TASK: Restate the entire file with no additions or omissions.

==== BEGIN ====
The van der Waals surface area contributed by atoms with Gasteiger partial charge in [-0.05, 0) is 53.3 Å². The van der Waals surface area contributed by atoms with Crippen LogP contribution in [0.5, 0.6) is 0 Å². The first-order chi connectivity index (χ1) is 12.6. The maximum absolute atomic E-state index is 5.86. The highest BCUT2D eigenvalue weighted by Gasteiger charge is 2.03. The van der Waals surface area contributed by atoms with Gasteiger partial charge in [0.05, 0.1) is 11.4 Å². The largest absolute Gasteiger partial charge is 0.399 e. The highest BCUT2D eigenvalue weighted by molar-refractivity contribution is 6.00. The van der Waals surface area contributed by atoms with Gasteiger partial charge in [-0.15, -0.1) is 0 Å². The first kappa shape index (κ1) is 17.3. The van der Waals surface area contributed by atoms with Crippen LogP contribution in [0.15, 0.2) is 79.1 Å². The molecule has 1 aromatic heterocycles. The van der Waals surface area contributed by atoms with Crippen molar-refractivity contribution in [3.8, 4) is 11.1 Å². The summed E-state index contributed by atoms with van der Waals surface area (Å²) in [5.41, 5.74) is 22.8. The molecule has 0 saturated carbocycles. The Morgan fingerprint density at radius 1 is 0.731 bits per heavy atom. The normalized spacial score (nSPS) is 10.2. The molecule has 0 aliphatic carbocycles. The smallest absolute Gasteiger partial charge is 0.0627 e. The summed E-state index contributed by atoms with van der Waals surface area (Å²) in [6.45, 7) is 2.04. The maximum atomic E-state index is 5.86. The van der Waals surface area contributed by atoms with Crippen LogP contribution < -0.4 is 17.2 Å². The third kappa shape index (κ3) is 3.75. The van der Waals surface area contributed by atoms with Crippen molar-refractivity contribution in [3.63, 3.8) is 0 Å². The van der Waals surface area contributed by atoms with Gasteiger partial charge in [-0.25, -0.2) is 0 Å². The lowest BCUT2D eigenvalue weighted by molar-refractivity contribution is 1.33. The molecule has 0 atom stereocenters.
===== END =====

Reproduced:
The van der Waals surface area contributed by atoms with Gasteiger partial charge in [-0.05, 0) is 53.3 Å². The van der Waals surface area contributed by atoms with Crippen LogP contribution in [0.5, 0.6) is 0 Å². The first-order chi connectivity index (χ1) is 12.6. The maximum absolute atomic E-state index is 5.86. The highest BCUT2D eigenvalue weighted by Gasteiger charge is 2.03. The van der Waals surface area contributed by atoms with Gasteiger partial charge in [0.05, 0.1) is 11.4 Å². The largest absolute Gasteiger partial charge is 0.399 e. The highest BCUT2D eigenvalue weighted by molar-refractivity contribution is 6.00. The van der Waals surface area contributed by atoms with Gasteiger partial charge in [-0.15, -0.1) is 0 Å². The first kappa shape index (κ1) is 17.3. The van der Waals surface area contributed by atoms with Crippen LogP contribution in [0.15, 0.2) is 79.1 Å². The molecule has 1 aromatic heterocycles. The van der Waals surface area contributed by atoms with Crippen molar-refractivity contribution in [3.8, 4) is 11.1 Å². The summed E-state index contributed by atoms with van der Waals surface area (Å²) in [5.41, 5.74) is 22.8. The molecule has 0 saturated carbocycles. The Morgan fingerprint density at radius 1 is 0.731 bits per heavy atom. The normalized spacial score (nSPS) is 10.2. The molecule has 0 aliphatic carbocycles. The smallest absolute Gasteiger partial charge is 0.0627 e. The summed E-state index contributed by atoms with van der Waals surface area (Å²) in [6.45, 7) is 2.04. The maximum atomic E-state index is 5.86. The van der Waals surface area contributed by atoms with Crippen LogP contribution < -0.4 is 17.2 Å². The third kappa shape index (κ3) is 3.75. The van der Waals surface area contributed by atoms with Crippen molar-refractivity contribution in [3.63, 3.8) is 0 Å². The van der Waals surface area contributed by atoms with Gasteiger partial charge in [-0.25, -0.2) is 0 Å². The lowest BCUT2D eigenvalue weighted by molar-refractivity contribution is 1.33. The molecule has 0 atom stereocenters.